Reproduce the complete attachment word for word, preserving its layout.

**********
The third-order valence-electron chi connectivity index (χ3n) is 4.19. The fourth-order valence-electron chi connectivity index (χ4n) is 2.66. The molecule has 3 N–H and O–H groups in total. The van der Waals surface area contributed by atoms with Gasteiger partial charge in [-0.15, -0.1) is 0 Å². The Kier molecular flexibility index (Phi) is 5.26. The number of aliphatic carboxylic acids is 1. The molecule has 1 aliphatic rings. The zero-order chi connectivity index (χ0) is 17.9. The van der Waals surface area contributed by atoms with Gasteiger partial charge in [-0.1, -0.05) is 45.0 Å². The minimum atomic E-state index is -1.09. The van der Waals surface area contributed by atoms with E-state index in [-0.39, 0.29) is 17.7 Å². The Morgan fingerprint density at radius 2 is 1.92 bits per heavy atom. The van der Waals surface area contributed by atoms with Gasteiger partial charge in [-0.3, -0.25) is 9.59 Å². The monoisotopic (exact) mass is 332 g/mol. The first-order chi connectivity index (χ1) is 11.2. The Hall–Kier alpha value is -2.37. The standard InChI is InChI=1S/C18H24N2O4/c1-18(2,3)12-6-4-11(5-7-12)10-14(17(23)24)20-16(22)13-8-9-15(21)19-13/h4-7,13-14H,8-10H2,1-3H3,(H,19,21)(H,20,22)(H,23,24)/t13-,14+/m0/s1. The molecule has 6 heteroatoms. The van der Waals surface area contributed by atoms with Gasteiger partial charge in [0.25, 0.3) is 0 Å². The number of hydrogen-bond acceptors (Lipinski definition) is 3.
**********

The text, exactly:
The third-order valence-electron chi connectivity index (χ3n) is 4.19. The fourth-order valence-electron chi connectivity index (χ4n) is 2.66. The molecule has 3 N–H and O–H groups in total. The van der Waals surface area contributed by atoms with Gasteiger partial charge in [-0.15, -0.1) is 0 Å². The Kier molecular flexibility index (Phi) is 5.26. The number of aliphatic carboxylic acids is 1. The molecule has 1 aliphatic rings. The zero-order chi connectivity index (χ0) is 17.9. The van der Waals surface area contributed by atoms with Gasteiger partial charge in [-0.1, -0.05) is 45.0 Å². The minimum atomic E-state index is -1.09. The van der Waals surface area contributed by atoms with E-state index in [-0.39, 0.29) is 17.7 Å². The Morgan fingerprint density at radius 2 is 1.92 bits per heavy atom. The van der Waals surface area contributed by atoms with Gasteiger partial charge in [-0.3, -0.25) is 9.59 Å². The monoisotopic (exact) mass is 332 g/mol. The first-order chi connectivity index (χ1) is 11.2. The Hall–Kier alpha value is -2.37. The standard InChI is InChI=1S/C18H24N2O4/c1-18(2,3)12-6-4-11(5-7-12)10-14(17(23)24)20-16(22)13-8-9-15(21)19-13/h4-7,13-14H,8-10H2,1-3H3,(H,19,21)(H,20,22)(H,23,24)/t13-,14+/m0/s1. The molecule has 6 heteroatoms. The van der Waals surface area contributed by atoms with Gasteiger partial charge in [0.25, 0.3) is 0 Å². The number of hydrogen-bond acceptors (Lipinski definition) is 3.